"Listening" to the PlantsPosted:
This might sound a little over the top for a dirt gardener, but I’ve been convinced that to truly learn to garden one must learn to listen to plants, they are biological encyclopedias of functional knowledge of health and abundance on Earth.
My mom taught me how to garden when I was a kid. We’d plant tomatoes, peppers, lettuce, and beans. We’d water and watch daily as the plants grew to fruition. As a teenager I got a job at a nursery and immediately started gardening at the first house I owned as a young man. At the nursery I learned to sell Miracle Grow and Round-up so as a first time home-owner I brought those products home and faithfully used them in my own home landscape.
I watched as my little plants from the nursery would stay fairly small and I noticed that the perennials I inherited with the house got smaller and smaller each year. I was certain that if a little Miracle Grow was good then a lot would be even better. My plants stalled out but I didn’t really connect the dots at the time.
Eventually I wound up working at another landscaping company and there I learned of the power of compost to help plants grow faster than my gardens at home had ever grown with all the “miraculous” products I was using. Learning about compost then and sparked an interest in me that has spanned my career and led to an educational process that has guided my decision making as a business owner.
Once I got compost involved in my gardening my plants started thanking me by growing with abandon. I learned the hard way that I hadn’t been paying attention or “listening” to my plants by watching their responses to my actions. Once I started listening closely, I learned that plants will basically tell you everything you need to know about a landscape. Moisture level, micro-climate, soil conditions, animal abundance, habitat potential, and overall health of the landscape are all right there present in the plants once we learn to start looking to them for answers to questions we have in the garden.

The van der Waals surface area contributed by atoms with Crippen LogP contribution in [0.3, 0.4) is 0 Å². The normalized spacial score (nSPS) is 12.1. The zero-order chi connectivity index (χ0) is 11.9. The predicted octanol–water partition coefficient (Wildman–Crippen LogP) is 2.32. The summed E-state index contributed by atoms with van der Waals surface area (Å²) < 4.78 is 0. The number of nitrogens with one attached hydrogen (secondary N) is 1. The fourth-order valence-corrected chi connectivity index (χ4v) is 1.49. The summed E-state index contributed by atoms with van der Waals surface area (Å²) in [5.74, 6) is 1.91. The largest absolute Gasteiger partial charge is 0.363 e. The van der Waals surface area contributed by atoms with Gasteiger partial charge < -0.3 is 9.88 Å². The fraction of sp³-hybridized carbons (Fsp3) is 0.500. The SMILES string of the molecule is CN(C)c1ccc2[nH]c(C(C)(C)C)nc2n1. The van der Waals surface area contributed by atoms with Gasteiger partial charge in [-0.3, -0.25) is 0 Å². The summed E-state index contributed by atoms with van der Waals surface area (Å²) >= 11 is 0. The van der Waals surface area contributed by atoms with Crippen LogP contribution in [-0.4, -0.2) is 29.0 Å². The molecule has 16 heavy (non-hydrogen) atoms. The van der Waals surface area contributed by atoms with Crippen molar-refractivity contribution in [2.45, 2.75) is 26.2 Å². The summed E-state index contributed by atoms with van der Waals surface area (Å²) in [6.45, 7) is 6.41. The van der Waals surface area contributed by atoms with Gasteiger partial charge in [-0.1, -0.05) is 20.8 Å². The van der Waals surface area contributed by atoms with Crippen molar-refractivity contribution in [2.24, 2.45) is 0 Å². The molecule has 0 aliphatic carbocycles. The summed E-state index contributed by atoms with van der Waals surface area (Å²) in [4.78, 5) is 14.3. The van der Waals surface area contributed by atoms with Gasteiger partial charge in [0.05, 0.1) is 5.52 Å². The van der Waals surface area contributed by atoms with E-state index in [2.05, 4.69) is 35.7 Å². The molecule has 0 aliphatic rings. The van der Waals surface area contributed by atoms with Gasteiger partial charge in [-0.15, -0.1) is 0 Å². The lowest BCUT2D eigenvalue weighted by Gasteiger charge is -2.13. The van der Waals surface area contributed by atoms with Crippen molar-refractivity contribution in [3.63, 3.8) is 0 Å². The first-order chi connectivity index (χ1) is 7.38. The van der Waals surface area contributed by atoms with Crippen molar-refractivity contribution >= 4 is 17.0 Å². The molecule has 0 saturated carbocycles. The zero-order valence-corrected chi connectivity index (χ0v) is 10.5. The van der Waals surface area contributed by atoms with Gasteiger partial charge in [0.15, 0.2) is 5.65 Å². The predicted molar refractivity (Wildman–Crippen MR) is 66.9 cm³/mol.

Plants will tell you, pollinators are important. Without pollinators about 80% of wild plants won’t make seeds, about 30% of the food we eat goes away without pollinators. Plants will tell you that healthy microbial ecology is important. Plants in health soil thrive while plants in soils lacking microbial plant partners are stunted and sickly. Plants will show us that clean water is important. Plant communities are abundant and diverse along shorelines of clean waterways while invasive species are often the only plants that can live along degraded waterways.
In the garden we are present with our greatest allies, our wisest teachers, and our most loyal friends, the plants. To own and operate a gardening company is among the greatest honors I can imagine. I am especially lucky to share in this labor of love with so many talented staff members here at Minnehaha Falls Landscaping. Together we’re bringing our clients the power to protect and grow ecosystems, clean water, and invigorate soils with health through our love of gardens.